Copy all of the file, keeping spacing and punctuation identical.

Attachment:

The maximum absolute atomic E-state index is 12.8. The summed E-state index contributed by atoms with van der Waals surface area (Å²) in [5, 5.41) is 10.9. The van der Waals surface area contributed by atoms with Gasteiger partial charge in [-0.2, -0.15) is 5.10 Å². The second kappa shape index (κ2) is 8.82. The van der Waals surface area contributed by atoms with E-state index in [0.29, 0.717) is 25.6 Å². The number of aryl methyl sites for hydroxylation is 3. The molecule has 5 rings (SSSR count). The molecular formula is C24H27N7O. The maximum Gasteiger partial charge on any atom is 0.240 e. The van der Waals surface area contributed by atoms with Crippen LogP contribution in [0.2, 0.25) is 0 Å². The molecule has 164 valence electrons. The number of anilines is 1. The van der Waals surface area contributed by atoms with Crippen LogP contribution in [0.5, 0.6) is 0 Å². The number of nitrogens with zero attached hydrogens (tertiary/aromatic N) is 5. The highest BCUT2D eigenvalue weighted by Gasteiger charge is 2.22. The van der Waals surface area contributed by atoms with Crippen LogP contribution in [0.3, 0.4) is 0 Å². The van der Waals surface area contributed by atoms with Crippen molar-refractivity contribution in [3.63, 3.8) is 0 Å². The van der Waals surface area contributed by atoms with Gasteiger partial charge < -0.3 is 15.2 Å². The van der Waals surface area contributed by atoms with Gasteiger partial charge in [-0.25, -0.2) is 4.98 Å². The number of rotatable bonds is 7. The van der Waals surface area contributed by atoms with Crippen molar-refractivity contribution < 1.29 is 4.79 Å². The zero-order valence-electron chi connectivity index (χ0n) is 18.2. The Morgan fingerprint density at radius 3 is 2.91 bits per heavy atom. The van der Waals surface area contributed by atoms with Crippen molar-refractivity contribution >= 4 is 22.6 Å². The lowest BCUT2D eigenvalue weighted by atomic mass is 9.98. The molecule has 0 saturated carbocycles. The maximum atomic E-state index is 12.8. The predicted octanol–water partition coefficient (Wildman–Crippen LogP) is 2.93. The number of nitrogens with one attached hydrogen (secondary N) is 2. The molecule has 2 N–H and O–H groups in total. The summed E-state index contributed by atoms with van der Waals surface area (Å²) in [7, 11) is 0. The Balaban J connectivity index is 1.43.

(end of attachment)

The maximum absolute atomic E-state index is 12.8. The summed E-state index contributed by atoms with van der Waals surface area (Å²) in [5, 5.41) is 10.9. The van der Waals surface area contributed by atoms with Gasteiger partial charge in [-0.2, -0.15) is 5.10 Å². The second kappa shape index (κ2) is 8.82. The van der Waals surface area contributed by atoms with E-state index in [0.29, 0.717) is 25.6 Å². The number of aryl methyl sites for hydroxylation is 3. The molecule has 5 rings (SSSR count). The molecular formula is C24H27N7O. The maximum Gasteiger partial charge on any atom is 0.240 e. The van der Waals surface area contributed by atoms with Crippen LogP contribution in [0.2, 0.25) is 0 Å². The molecule has 164 valence electrons. The number of anilines is 1. The van der Waals surface area contributed by atoms with Crippen LogP contribution in [0.5, 0.6) is 0 Å². The number of nitrogens with zero attached hydrogens (tertiary/aromatic N) is 5. The highest BCUT2D eigenvalue weighted by Gasteiger charge is 2.22. The van der Waals surface area contributed by atoms with Crippen LogP contribution in [0.3, 0.4) is 0 Å². The van der Waals surface area contributed by atoms with Crippen molar-refractivity contribution in [3.63, 3.8) is 0 Å². The van der Waals surface area contributed by atoms with Gasteiger partial charge < -0.3 is 15.2 Å². The van der Waals surface area contributed by atoms with Gasteiger partial charge in [-0.25, -0.2) is 4.98 Å². The number of rotatable bonds is 7. The van der Waals surface area contributed by atoms with Crippen molar-refractivity contribution < 1.29 is 4.79 Å². The zero-order valence-electron chi connectivity index (χ0n) is 18.2. The Morgan fingerprint density at radius 3 is 2.91 bits per heavy atom. The van der Waals surface area contributed by atoms with Crippen molar-refractivity contribution >= 4 is 22.6 Å². The lowest BCUT2D eigenvalue weighted by atomic mass is 9.98. The molecule has 0 saturated carbocycles. The maximum atomic E-state index is 12.8. The predicted octanol–water partition coefficient (Wildman–Crippen LogP) is 2.93. The number of nitrogens with one attached hydrogen (secondary N) is 2. The molecule has 2 N–H and O–H groups in total. The summed E-state index contributed by atoms with van der Waals surface area (Å²) in [7, 11) is 0. The Balaban J connectivity index is 1.43.